Tabarca Island, Costa Blanca – Comaskey Properties

Go to Tabarca Island for a pleasant walk, seafood, and some history

How many of you have been to Tabarca Island? I bet not many. Let me tell you a bit more about Spain´s smallest inhabited island just off our coast here.

There are some days on the Costa Blanca when all you want is a sunbed, light filtering through an ice-cold drink, and nothing more strenuous than turning the pages of a new novel. But if you want some holiday stories to turn friends back home green with envy, sometimes you’ll need to explore a little further. The island’s waters are officially declared a Mediterranean Marine Reserve for their excellent quality and for the biodiversity of their flora and fauna.

Tabarca is the only inhabited island in the Region of Valencia and is located opposite the city of Alicante, 11 nautical miles offshore and near the Santa Pola headland. In fact, it’s more than just an island: it’s a small archipelago that comprises the islets of La Cantera, La Galera and La Nao as well as the IslandI itself. It is approximately 1,800 metres long and measures some 400 metres across at its widest point.

In the past, its shores were a refuge for Berber pirates and, in the 18th century, King Carlos III ordered the island to be fortified and a town built, in which to house several families of Genoese fishermen who were being held prisoner in the Tunisian city ofTabarka.

The walls surrounding the town have been officially declared a Historical and Artistic Site and an Asset of Cultural Interest.

You can reach it by boat from Torrevieja or Santa Pola.

A visit to the island usually lasts one day. There are numerous departure times from the port of Alicante, although the regularity of these depends upon the time of year. The boat ride is comfortable and lasts for around one hour. The island can also be reached from Santa Pola and Benidorm.

Once on the island, visitors can enjoy the coves with their crystal-clear waters and a picturesque fishing port with excellent eateries offering the opportunity to try the traditional “caldero”, the island’s typical dish.

We recommend a stroll through the town and a visit to the island’s museum.

Visitors can now even enjoy an overnight stay on the island, thanks to the recent opening of accommodation.

When you step onto Tabarca Island it is very much like stepping back in time. There are buildings remaining from the 18th century and these tell the story of Tabarca Island.

The Story of The Pirates

The island was a refuge for Berber pirates up to the end of the 18th Century. Pirates used to hide away on the Island whist using it as a base to plunder passing vessels. This caused a problem for the then Spanish King – King Carlos III.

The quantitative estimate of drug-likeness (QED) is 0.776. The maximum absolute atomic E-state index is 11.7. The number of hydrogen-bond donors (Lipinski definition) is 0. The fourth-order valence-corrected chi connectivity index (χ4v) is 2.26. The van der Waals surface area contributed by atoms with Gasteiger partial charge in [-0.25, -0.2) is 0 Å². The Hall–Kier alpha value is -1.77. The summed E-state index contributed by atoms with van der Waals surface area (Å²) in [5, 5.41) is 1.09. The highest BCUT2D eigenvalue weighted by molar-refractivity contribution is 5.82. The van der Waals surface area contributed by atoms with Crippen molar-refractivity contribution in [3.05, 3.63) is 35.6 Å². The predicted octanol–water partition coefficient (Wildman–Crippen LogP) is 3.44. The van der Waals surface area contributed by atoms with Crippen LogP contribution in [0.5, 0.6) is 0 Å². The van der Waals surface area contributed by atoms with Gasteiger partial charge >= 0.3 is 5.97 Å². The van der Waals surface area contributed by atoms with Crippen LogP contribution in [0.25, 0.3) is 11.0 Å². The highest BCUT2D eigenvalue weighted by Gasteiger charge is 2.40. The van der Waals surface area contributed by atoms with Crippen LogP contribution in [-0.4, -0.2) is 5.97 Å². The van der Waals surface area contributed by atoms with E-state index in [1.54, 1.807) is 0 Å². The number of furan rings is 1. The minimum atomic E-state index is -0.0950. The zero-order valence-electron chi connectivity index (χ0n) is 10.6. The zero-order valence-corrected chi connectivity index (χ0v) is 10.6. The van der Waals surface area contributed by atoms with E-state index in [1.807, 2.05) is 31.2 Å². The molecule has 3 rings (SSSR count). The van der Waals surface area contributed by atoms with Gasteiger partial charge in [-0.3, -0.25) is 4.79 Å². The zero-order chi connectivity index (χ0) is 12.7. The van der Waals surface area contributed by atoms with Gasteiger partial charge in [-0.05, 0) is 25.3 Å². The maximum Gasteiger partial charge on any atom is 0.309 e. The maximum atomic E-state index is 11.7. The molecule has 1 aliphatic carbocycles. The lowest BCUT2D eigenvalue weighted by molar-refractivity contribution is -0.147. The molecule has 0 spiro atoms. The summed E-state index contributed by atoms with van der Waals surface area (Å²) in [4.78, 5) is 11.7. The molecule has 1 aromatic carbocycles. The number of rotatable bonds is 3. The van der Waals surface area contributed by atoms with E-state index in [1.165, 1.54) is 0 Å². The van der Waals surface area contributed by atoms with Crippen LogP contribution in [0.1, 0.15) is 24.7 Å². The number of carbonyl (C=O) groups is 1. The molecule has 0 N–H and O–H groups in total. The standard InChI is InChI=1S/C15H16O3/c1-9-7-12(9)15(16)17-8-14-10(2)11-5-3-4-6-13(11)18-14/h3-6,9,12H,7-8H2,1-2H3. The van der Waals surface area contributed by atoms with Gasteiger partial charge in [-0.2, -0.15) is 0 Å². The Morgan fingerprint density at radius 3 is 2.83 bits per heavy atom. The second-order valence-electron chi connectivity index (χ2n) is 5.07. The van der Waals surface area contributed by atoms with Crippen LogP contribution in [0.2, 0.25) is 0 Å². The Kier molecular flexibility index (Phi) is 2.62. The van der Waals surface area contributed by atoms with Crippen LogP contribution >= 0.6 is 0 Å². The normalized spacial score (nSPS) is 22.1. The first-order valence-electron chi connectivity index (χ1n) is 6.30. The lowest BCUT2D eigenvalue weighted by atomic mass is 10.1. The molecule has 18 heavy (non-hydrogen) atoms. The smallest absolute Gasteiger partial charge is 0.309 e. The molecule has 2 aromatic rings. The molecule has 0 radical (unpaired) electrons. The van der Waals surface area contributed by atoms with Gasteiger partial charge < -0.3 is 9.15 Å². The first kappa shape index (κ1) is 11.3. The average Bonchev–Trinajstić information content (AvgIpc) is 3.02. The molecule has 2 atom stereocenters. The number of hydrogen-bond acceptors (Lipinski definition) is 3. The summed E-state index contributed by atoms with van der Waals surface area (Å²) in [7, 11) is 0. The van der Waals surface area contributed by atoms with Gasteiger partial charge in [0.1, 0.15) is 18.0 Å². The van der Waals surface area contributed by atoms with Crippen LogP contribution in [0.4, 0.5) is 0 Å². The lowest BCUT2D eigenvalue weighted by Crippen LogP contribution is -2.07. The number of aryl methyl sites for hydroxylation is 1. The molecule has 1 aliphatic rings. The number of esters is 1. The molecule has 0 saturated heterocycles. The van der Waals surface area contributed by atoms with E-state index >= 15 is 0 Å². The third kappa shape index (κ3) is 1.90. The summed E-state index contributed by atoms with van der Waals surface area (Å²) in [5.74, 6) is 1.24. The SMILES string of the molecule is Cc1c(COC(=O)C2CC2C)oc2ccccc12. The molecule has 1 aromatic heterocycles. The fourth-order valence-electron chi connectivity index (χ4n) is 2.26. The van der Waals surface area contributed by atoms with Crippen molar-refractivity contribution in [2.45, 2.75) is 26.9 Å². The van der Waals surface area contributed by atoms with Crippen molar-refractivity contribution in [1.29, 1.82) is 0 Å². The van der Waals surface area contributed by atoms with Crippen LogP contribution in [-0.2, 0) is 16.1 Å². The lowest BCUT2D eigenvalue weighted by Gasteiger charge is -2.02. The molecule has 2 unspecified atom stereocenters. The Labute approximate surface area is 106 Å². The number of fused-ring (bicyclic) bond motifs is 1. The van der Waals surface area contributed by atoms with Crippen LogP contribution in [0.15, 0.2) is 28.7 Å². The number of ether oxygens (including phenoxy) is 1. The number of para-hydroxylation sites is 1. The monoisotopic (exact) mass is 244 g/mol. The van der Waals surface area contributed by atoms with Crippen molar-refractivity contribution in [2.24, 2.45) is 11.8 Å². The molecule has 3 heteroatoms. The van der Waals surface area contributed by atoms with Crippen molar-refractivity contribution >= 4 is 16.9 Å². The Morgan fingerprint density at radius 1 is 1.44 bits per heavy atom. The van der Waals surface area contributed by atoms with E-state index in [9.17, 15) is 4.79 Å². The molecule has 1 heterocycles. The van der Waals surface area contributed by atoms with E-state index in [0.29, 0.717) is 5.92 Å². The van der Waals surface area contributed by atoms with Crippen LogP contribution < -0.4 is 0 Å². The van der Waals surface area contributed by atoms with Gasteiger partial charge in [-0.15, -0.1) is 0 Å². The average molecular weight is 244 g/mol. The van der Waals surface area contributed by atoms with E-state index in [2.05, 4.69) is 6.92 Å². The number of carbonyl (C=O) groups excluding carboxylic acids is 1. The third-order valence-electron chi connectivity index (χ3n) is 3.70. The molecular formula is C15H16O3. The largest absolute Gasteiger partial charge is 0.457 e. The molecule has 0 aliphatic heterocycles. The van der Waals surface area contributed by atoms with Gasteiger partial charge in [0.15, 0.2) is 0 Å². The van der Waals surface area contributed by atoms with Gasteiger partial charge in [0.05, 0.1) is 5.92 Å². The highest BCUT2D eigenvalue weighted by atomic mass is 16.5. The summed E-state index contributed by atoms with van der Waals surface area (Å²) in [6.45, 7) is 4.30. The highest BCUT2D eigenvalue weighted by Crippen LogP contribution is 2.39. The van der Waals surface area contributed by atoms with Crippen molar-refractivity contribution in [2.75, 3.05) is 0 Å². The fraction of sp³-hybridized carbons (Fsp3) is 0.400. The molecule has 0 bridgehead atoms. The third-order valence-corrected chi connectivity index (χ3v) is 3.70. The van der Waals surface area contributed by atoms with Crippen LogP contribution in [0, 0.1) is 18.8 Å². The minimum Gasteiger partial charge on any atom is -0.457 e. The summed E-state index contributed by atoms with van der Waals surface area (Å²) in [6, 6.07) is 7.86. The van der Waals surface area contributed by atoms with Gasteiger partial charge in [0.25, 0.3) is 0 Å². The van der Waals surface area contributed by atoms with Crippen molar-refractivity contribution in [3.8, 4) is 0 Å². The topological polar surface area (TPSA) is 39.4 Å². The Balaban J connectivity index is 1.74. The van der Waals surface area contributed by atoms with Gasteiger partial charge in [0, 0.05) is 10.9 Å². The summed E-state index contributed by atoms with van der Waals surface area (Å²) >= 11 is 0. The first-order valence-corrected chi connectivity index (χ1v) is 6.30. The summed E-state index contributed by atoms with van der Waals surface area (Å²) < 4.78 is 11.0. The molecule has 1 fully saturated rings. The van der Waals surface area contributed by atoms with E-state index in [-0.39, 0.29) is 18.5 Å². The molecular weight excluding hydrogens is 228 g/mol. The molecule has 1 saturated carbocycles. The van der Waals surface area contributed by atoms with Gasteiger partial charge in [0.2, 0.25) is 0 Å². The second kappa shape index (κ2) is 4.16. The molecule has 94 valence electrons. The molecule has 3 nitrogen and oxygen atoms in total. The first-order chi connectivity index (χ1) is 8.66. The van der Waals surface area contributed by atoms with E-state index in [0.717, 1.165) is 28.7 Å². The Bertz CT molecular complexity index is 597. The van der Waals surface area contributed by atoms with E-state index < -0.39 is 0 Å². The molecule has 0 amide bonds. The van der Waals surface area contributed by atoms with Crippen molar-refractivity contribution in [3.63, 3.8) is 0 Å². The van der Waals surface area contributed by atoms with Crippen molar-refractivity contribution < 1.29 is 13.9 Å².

At the time Spain had possession of an Island off the coast of Tunisia called Tabarqah (Tabarka). In 1741, the King of Tunisia invaded this Spanish Island and took the Genoese inhabitants as prisoners. King Carlos III was incensed at this and rescued these prisoners and they were returned to the port of Alicante. He then decided that he would put these Genoese prisoners on the Island of Tabarca.

The pirates no longer had a hideout on Isla de Tabarca and were run off the island by these 300 or so prisoners. The military engineer Fernando Méndez Ras was responsible for planning the new town and he planned a fortified town with walls, bulwarks, warehouses and houses. These buildings still remain today. Around 1770 the island became known as ‘Nova Tabarca’, which translates as ‘New Tabarca’.

At the end of the 19th Century, the island had a population of around 1000 people mainly devoted to fishing. Now, the permanent population is around 50 during the winter months and even greater over the Summer months.

Fishing and tourism now drive the economy with Tabarca receiving between to 2000 – 3000 visitors a day during the height of Summer.

Tabarca Island Buildings to Visit

Walking around the Island takes about an hour and a half, so it is really quite small.

The West of the Island is the part that is inhabited. Here there are small streets, the church, the walls and their gateways, the beach and the port.

There are some quaint old houses in the streets of the island that now house the remaining 50 or so residents (in the winter, more in the Summer)

Give it a try, it is somewhere very special to visit… I think it is at its best in September/October.

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